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Cavemen Would Have Been Great Salespeople

CavemanWhat can we learn from our ancestors about connecting with prospects and clients?

A 27-year-old told me, “There’s nothing like meeting face to face.” I was stunned, because we’ve all heard that Millennials are tethered to their devices. But my meeting with him (like so many meetings I’ve had) proved that when we’re in another person’s physical presence, we connect in ways that just aren’t possible when we communicate via email, text, or Tweets. We share stories, see facial expressions, use hand gestures, exchange ideas, laugh, and connect on a personal, visceral level.

During a trip to Europe, I had meals with two colleagues I’d only spoken to on the phone. Both relationships shifted instantly. We were no longer just colleagues; we became friends. I felt comfortable asking for and giving feedback, and challenging (without hesitation) a direction one of them was considering. After all, you can tell your friends the truth.

Meeting face to face and “breaking bread” together shifts a relationship. The origin of the term is biblical, but it’s come to mean sharing and unity. There’s something unspoken that binds us together when we break bread—something old, primitive, and very powerful.

A Tale as Old as Time

Our ancestors used body language before they could speak, and according to Andy Rudin’s LinkedIn post—“Will the Caveman Principle Save Face-to-Face Selling?”—there’s both a biological and competitive advantage for being in another person’s presence.

He writes:

Turns out, for about 1,000 centuries, we humans have been pretty set in our ways.

“Our wants, dreams, personalities, and desires have probably not changed much in 100,000 years. We probably still think like our caveman ancestors,” writes physicist Michio Kaku, author of a popular new book, The Future of the Mind. “The point is: whenever there is a conflict between modern technology and the desires of our primitive ancestors, these primitive desires win each time. That’s the Cave Man [or Cave Woman] Principle.”

If you’re placing your strategic bets on face-to-face selling excellence, this is where things get interesting. “By watching people up close, we feel a common bond and can also read their subtle body language to find out what thoughts are racing through their heads. This is because our apelike ancestors, many thousands of years before they developed speech, used body language almost exclusively to convey their thoughts and emotions,” Kaku says. (Read the rest of the article.)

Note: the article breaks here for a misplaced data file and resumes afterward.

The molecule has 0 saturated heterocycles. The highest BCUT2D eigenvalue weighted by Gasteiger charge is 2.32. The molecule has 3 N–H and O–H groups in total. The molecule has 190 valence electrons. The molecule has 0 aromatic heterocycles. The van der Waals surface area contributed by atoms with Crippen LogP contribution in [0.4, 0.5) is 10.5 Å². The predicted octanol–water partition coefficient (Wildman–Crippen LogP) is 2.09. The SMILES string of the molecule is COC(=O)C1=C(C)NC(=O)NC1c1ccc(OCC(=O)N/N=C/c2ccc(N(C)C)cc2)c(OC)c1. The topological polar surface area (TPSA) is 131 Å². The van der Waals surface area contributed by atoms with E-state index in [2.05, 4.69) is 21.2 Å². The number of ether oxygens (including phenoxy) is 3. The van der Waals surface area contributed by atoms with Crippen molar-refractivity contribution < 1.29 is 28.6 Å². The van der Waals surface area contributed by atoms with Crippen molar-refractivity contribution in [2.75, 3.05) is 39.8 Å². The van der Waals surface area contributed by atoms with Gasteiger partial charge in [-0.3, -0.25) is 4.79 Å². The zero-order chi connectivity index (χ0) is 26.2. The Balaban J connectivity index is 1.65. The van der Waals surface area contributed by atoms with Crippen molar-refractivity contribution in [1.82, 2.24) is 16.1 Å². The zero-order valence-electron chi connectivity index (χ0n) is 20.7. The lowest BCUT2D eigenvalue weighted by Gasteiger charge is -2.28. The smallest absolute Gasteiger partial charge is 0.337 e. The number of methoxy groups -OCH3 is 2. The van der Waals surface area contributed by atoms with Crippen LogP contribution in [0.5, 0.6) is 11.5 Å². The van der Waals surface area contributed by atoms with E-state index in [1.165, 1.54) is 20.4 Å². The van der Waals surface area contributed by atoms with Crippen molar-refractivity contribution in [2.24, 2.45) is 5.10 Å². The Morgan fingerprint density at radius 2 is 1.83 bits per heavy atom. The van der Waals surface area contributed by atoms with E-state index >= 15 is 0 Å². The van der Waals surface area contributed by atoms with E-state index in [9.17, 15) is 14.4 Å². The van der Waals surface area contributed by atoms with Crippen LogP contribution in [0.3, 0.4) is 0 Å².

Embrace Your Inner Caveman

Human beings instinctively know how to connect with others. We haven’t rewired ourselves just because the world has gone wireless. We’ve simply forgotten what we know to be true: Face-to-face cannot be replaced—not in life, and certainly not in sales.

In sales, your relationships are your meal ticket. So embrace your inner caveman (or cavewoman), and start connecting with people the old-fashioned way—in person.


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Follow Joanne on Google+ or Twitter @ReferralSales, or connect on LinkedIn and Facebook.


2 Responses to Cavemen Would Have Been Great Salespeople

  1. Joanne: thanks for mentioning my article. While I believe there are distinct advantages to virtual meetings, online social ‘connections,’ and the efficiencies available through asynchronous communication such as text and email, there are serious limitations to these media. The friction that often occurs between buyers and sellers is through not understanding new protocols for etiquette, and by sellers inflating the expectations for social media conversations. There are some things that only face-to-face communications provides. Anyone who has been working in sales and business development long enough can point to a major piece of business won through a serendipitous, chance face-to-face conversation with an important someone met on a train, plane, waiting room, charity function, etc. You can’t reliably replicate the result through email blasts or ‘smiling and dialing.’

    • Andy, your comment is spot on. I think many new technologies give salespeople an easy “out.” They think technology can do their jobs for them. Don’t get me wrong. I love technology. It’s a great tool. But if you want to stand out from everyone else, you really need to talk to people.

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